Post Yeshiva boys and girls, raised with in the system are required to go abroad as part of their education.Â While some choose settings that offer formal education, others choose to be pioneers and journey to the Far East to aid the community with their programming.Â Hong Kong alone has six young men, their Men in Black, aiding their efforts in this continuously growing community. Other cities throughout Asia likewise rely on the assistance from these committed and energetic young ambassadors. Thailand, depending of the seasonal needs, draws assistance from as many as ten young people.
Thailand is the perhaps the perfect example of this networks ability to grow itself and the innovation and vision required to develop a new community. Thirteen years ago schluhim went in to serve the local Bangkok community but discovered the backpacker phenomena with unfulfilled needs.Â Thailand blossomed and grew into an incredible network that has greatly expanded its initial direction.
Overall, L.I.F.Eâ€™s innovative and inspiring programming is able to draw in Jews that have journeyed from the four corners of the globe and continue to journey.Â Many of the major developments in Jewish life in Asia have sprung up as a direct result of Chabadâ€™s continued efforts to develop and improve the spirit of â€œbrotherly loveâ€ amongst Jews in even the most remote corners of the earth.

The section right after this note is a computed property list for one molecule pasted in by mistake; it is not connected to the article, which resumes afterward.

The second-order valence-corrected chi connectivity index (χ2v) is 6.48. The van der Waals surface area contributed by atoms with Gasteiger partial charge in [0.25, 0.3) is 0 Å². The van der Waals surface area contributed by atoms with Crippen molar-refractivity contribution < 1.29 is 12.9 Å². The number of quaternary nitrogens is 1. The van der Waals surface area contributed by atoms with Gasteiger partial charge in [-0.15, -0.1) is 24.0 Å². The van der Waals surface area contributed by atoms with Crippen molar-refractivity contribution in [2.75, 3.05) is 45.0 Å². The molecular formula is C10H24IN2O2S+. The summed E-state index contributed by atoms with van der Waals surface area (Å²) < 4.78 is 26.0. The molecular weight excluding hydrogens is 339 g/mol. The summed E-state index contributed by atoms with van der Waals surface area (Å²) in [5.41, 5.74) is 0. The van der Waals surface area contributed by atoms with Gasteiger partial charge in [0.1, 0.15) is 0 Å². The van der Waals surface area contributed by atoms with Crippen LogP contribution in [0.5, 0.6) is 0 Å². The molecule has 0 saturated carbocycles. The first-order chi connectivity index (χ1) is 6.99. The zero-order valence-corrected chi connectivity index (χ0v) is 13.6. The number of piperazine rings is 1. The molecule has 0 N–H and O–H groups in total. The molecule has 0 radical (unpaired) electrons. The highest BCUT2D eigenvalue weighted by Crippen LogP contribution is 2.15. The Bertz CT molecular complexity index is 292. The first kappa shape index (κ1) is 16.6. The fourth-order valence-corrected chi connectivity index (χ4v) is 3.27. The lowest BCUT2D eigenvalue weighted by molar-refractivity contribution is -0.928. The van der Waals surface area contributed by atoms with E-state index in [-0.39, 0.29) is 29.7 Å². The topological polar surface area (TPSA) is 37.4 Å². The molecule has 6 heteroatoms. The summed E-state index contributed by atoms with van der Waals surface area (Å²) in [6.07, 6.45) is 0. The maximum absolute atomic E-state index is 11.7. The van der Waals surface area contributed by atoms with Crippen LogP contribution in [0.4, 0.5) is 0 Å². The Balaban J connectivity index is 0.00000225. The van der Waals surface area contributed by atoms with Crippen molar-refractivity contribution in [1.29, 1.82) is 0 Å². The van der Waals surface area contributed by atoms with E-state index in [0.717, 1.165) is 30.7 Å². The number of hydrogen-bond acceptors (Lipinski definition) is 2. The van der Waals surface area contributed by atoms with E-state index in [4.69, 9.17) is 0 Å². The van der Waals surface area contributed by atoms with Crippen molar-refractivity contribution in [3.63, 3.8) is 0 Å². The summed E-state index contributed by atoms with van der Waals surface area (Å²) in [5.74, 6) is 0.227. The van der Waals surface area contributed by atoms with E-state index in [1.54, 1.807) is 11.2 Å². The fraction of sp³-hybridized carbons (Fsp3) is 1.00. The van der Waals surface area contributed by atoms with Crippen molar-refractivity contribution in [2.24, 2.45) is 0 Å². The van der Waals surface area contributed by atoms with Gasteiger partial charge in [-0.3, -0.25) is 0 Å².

Rabbi Avtzon gives thanks to the Rebbe â€œwho was blessed with such great vision to be able to look beyond the current realityâ€ towards a dream for the future.Â Inspired by the Rebbeâ€™s vision, he sees potential for continued future growth, over the next few years, in China at the rate of two cities per year, and also new opportunity in Macau.
As Rabbi Avtzon promises, â€œif you build it they will come.â€Â L.I.F.E. is assessing remote communities in the region to determine where additional schluchim are needed.Â The Avtzonâ€™s once traveled to such a place. Their â€œfamilyâ€ has truly grown.
Over twenty years later they have given birth to and raised seven children, some of which have already gone off around the world to continue their education. Over twenty years later L.I.F.E has given birth to eighteen Chabad centers in seven countries in Asia, each finding its own path but remaining a proud member of the family.
Chabad of Hong Kong
(Issue November 2006)Â